The AI and innovative technology company Causaly has announced that they will be partnering with UCL Innovation & Enterprise, in the UK, to help advance their ongoing research into COVID-19. The company have granted several UCL researchers access to their software, with a view to opening up access to others in the future.
WHY IT MATTERS
UCL have been conducting a wide range of investigations into the virus over recent weeks, including the development of a new antiviral drug and the design of a low-cost breathing aid. Medical researchers will now employ the Causaly AI platform to optimise data reading and interpretation, potentially uncovering invaluable insights into the virus and accelerating treatment options.
Causaly has stated that they have been trying specifically to expand their operations and enhance their technologies throughout the COVID-19 emergency in order to improve their knowledge-base. The system performs rapid highly-accurate deep searches of relevant biomedical literature, suggesting potential connections and solutions.
Professor Spiros Denaxas from the UCL Institute of Health Informatics praised the potential of the programme for the research: “Causaly allows me to rapidly ingest, analyse and derive insights from huge amounts of biomedical literature. Importantly, it allows us to focus on the translation of our research by enabling us to triangulate evidence derived from research and clinical guidelines.”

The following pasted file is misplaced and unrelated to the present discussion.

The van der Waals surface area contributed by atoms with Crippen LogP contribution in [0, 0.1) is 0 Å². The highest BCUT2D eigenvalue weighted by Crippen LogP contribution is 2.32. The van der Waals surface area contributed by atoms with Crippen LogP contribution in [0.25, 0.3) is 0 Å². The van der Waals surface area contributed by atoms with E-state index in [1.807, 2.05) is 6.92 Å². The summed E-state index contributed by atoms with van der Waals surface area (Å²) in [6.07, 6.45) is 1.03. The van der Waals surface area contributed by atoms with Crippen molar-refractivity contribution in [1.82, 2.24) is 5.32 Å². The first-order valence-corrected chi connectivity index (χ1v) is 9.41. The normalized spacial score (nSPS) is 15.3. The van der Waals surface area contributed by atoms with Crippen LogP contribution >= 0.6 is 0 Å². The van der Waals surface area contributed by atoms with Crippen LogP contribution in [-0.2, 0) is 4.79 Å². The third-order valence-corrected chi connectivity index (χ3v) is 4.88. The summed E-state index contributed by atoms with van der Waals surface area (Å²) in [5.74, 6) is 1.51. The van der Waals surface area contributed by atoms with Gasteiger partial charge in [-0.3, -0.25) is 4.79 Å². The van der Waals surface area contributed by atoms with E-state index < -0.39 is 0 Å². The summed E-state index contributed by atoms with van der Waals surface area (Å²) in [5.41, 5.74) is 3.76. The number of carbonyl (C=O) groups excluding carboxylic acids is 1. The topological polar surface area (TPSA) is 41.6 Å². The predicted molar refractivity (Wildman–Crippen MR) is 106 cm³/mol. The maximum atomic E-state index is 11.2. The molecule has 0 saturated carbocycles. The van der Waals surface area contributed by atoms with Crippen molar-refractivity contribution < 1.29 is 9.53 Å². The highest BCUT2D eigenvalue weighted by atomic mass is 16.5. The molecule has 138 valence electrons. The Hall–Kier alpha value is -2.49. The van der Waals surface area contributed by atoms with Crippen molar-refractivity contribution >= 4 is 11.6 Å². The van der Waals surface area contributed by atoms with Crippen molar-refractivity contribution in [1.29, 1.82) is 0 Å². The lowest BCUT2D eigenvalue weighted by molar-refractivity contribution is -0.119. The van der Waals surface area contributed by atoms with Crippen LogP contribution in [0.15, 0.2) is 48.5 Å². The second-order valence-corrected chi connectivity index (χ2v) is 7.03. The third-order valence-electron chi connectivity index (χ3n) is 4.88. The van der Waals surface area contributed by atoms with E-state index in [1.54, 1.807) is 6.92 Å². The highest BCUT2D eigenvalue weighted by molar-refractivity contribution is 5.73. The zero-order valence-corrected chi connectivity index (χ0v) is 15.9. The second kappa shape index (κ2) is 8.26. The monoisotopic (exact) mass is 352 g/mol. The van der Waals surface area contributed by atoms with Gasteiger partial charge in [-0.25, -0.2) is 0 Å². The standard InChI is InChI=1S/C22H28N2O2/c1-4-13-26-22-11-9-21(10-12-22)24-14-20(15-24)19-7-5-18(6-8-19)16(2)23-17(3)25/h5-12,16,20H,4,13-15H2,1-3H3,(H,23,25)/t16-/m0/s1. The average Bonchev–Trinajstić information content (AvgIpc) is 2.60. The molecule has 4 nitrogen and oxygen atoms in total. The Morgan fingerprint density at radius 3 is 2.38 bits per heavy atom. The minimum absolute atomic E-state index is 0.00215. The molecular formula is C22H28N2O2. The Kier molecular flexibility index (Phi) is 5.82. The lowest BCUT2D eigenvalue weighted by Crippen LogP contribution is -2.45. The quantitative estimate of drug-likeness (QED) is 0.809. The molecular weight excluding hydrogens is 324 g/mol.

THE LARGER PICTURE
As the coronavirus continues to spread worldwide, there is an increasing focus on the use of AI and wide-scale data collection to help understand, track and respond to the virus. These, however, have also come with a great deal of backlash surrounding potential data protection violations.
At the time of writing, almost 2.5 million cases of COVID-19 have been confirmed worldwide and over 170,000 deaths.
ON THE RECORD
A spokesman from UCL Innovation & Enterprise, Dr Vassilis Georgiadis, said: “Our partnership with Causaly strengthens UCL’s research and innovation tools to battle the COVID-19 pandemic, giving our researchers superior access to existing biomedical knowledge. What’s impressive is that Causaly’s platform mimics how humans read cognitively. The company is looking to understand the context of data in text itself, extracting evidence and causality, which we hope will provide significant benefits to our research groups working on COVID-19 related projects.”
Yiannis Kiachopoulos, the co-founder and CEO of Causaly, added: “By using Causaly, UCL researchers will be able to unlock hidden evidence in biomedical literature faster, exploring mechanisms of action, treatments, side effects and more, using our cause-and-effect database that maps over 170 million relationships. Our goal is to help accelerate research efforts into COVID-19, and we’re delighted to be working with UCL, one of the world’s leading academic research institutions, at this critical time.”
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